5 Why Disadvantages:
The 5 Why approach normally leads to the identification of just one root cause for the problem in question. You will need to go through the ‘5 Why’ process several times for a given problem in order to identify all root causes. To do so effectively requires even more skill of the part of the question asker. It also does not necessarily point the problem solver towards the generic causes of similar problems.
This approach requires significant skill in order to learn how to ask the right why questions. The ‘5 Why’ technique is not as simple as asking ‘why?’ five times. The use of this tool will lead to the definition of a root cause that is also a necessary change (a corrective action). The 5 Why process does not often result in a sound set of corrective actions. Most people fail to gain much success when they use this tool. This is often because they cannot develop the ability to ask good, successive ‘why’ questions. Mr. Shingo could do so with skill, but few others can.
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Evaluating Root Cause Analysis Options: Kepner Tregoe Problem Analysis
Problem Analysis Features:
I attended a five-day KT training course in 1990. The training did cover root cause analysis in a sense, but more in the form of general problem analysis. The key components of the KT process include problem analysis, potential problem analysis, situation analysis, and decision analysis. Problem analysis contains a form of root cause analysis, but is based largely on the ‘is / is not’ tool that is more similar to the TapRooT® Change Analysis process. The Decision Analysis tool is a great tool, and I still advocate its use today. It helps people evaluate possible improvement options in a systematic, fact-based manner more than find root causes. Use Situation Analysis to assess the risk associated with possible improvements, and Potential Problem Analysis to look at the possible repercussions of failing to make a change.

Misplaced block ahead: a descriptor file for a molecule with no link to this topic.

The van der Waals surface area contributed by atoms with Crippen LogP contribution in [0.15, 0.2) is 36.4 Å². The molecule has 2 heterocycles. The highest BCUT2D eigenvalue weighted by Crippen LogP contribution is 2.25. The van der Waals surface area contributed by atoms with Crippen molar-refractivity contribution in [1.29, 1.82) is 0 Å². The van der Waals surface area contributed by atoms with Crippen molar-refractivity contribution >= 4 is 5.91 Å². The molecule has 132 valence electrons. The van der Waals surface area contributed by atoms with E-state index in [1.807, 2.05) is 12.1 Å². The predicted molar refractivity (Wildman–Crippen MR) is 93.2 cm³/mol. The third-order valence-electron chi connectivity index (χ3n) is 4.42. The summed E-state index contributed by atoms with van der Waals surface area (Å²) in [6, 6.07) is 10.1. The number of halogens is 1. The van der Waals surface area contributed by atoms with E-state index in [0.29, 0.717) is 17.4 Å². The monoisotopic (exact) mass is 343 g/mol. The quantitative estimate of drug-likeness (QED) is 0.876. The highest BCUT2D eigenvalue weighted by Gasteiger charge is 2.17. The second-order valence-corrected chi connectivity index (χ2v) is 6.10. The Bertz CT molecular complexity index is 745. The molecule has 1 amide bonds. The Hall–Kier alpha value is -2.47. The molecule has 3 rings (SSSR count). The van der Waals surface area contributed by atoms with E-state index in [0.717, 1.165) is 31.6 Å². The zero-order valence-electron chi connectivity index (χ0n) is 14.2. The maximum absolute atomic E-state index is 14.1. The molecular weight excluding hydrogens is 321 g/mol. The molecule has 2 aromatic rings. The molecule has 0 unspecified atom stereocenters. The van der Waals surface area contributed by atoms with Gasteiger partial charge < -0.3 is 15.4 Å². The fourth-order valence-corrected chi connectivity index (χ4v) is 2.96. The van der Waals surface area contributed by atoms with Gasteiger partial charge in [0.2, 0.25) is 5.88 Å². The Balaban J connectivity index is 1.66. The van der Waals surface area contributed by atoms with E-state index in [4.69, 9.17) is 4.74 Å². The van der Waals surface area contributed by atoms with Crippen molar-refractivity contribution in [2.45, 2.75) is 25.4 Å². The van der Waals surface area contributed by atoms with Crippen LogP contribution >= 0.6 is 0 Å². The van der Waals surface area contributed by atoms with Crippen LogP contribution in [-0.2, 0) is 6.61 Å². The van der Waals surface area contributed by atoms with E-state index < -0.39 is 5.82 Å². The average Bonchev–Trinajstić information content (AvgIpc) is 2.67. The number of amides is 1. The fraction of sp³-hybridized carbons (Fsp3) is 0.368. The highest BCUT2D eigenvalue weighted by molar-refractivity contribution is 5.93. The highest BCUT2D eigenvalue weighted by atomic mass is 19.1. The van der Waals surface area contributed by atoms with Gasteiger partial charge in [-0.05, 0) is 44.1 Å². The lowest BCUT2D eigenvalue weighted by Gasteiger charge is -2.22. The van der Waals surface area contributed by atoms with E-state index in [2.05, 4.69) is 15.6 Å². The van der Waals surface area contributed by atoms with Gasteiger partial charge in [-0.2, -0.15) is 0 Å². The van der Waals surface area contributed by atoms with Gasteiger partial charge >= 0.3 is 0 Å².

Problem Analysis Advantages:
Like TapRooT®, if the user performs a good problem investigation and collects a lot of information (especially data), they can find the causes of the specific problem. These problems might not be specifically called root causes. To me, the Decision Analysis tool is one of the best out there for evaluating improvement options (possible corrective actions).
Problem Analysis Disadvantages: